Spiders can often be seen with one or more missing legs, but after moulting these lost legs regenerate. Isn't nature amazing!
Spider sex is a lot more intriguing than one might initially imagine! While the female Golden Orb-weaver Spider's body measures over 20mm, the male is a mere 5mm. If you take into account the female's fettish to feast on her suitor once he's served his purpose, then the male appears to be courting danger. But like most males a courting, he can be quite resourceful.
The male Golden Orb lurks on the perimeter of the female's web feeding on left-overs, waiting for a mating opportunity. He then begins his mating sequence after the female has caught prey, therefore limiting the likelihood of becoming the female's next meal.
Spiders have a pair of feelers (or more correctly, pedipalps, or palps) located on the jaw. The male's palps have a bulb on the end that is used to hold sperm to be injected into the female. First, the male must eject semen from his genital opening under the abdomen then suck it up into his palps ready for insertion into the female.
In the image below you can see the swollen bulb on the tiny male's palps. Compare the shape of the male's palps to the female's palps in the third picture. Also in the image below, the male is hovering at the female's genital opening while she is limp from moulting and looks suspiciously like he is taking advantage of the incapacited female. Notice also, the screw-like extension on the end of the palp that is used to gain access to the female genital opening.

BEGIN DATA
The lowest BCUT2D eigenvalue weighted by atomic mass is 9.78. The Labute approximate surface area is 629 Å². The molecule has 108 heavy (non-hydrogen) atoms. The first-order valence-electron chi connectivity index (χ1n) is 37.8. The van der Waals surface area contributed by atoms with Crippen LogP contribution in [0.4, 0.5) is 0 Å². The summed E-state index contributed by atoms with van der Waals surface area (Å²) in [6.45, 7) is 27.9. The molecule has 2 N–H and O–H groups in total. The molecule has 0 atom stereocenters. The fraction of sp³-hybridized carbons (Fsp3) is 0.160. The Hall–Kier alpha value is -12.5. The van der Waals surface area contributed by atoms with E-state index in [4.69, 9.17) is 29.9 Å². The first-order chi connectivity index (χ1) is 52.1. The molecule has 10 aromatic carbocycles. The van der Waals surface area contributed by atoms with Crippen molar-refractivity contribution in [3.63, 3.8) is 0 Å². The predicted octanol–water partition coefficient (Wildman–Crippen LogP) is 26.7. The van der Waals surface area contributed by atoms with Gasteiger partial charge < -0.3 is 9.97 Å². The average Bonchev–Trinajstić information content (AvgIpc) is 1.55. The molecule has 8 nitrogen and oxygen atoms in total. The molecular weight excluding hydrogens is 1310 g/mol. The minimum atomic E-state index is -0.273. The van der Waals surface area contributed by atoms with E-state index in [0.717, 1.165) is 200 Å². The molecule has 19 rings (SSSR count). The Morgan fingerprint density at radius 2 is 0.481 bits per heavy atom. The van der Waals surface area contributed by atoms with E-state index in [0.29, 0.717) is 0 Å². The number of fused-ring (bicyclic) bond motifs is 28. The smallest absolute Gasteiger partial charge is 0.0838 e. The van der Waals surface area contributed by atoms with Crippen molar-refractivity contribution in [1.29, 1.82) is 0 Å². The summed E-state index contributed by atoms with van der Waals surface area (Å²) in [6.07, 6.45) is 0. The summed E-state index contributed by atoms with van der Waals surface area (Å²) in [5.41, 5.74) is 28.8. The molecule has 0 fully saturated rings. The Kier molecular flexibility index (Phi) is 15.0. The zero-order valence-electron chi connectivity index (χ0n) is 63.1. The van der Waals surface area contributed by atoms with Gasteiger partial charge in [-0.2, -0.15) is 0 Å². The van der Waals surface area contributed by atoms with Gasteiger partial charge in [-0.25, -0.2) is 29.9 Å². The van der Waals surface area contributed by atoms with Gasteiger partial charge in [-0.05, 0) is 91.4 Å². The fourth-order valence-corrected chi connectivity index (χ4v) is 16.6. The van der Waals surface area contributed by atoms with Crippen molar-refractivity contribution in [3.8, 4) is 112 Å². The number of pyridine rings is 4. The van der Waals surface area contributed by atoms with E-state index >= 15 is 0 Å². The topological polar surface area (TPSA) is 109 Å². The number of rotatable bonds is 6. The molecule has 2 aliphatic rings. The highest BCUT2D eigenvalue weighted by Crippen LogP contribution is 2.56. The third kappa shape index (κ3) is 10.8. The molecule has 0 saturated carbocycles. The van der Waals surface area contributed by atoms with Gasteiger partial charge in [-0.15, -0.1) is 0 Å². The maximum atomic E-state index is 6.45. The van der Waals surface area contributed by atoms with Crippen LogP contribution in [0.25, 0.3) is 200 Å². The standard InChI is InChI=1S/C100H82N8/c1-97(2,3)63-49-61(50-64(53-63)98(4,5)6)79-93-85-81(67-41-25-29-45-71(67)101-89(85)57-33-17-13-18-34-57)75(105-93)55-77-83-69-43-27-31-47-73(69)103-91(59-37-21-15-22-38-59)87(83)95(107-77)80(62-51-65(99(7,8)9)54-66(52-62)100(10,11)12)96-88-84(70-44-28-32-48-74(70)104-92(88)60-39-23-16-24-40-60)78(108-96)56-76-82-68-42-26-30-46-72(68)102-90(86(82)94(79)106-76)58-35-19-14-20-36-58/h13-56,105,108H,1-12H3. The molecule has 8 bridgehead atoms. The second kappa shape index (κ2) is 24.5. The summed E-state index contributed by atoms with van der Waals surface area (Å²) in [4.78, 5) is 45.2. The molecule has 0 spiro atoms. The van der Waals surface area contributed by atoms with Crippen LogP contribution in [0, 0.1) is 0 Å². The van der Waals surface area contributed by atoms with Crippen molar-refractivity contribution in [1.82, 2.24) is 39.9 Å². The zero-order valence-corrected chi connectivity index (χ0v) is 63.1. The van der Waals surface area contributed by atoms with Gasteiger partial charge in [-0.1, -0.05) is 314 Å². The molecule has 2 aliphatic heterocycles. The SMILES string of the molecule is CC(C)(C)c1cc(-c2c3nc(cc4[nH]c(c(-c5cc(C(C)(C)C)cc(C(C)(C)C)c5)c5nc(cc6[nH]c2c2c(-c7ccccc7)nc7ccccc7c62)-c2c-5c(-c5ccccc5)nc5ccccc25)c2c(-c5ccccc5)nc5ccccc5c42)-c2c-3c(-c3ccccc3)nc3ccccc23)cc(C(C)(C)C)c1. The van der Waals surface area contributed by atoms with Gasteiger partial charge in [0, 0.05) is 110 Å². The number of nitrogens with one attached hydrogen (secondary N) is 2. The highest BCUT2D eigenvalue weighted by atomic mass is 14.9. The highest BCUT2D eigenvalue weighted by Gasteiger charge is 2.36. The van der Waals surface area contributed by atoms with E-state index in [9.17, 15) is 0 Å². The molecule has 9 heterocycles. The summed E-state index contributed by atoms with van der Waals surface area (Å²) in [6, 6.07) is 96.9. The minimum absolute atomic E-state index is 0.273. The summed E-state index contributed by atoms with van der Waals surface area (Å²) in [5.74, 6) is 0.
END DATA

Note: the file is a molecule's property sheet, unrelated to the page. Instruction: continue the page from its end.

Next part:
A male possibly attempting to mate with an incapacitated female
The female will wrap her eggs in a sac of golden silk
After several months the Golden Orb hatchlings will emerge from the egg sac and balloon away on the breeze. I first noticed the spiderlings in the image below emerging in June from an egg sac that was deposited in March. The tiny Golden Orb-weavers re-entered the sac and emerged again in August. They eventually disappeared in September after a total of six months.
Golden Orb hatchlings are less than 1mm in diameter
The hatchlings then must endure the hazards of predators and weather. Hopefully some will survive to grow and repeat the process. Since observing and researching these awesome spiders hanging in their shiny webs in my backyard, I have come to respect them and their complex lives.
A young female Golden Orb-weaver displays beautiful colouration that will fade to a silky light brown as it matures
Golden Orb weavers have relatively poor eyesight as they do not rely heavily on sight for catching prey. They are reluctant to bite and are not considered very toxic.
Perhaps next time you see one of these impressive spiders hanging overhead you will also appreciate their place in the environment - they're not as scary as they might first appear.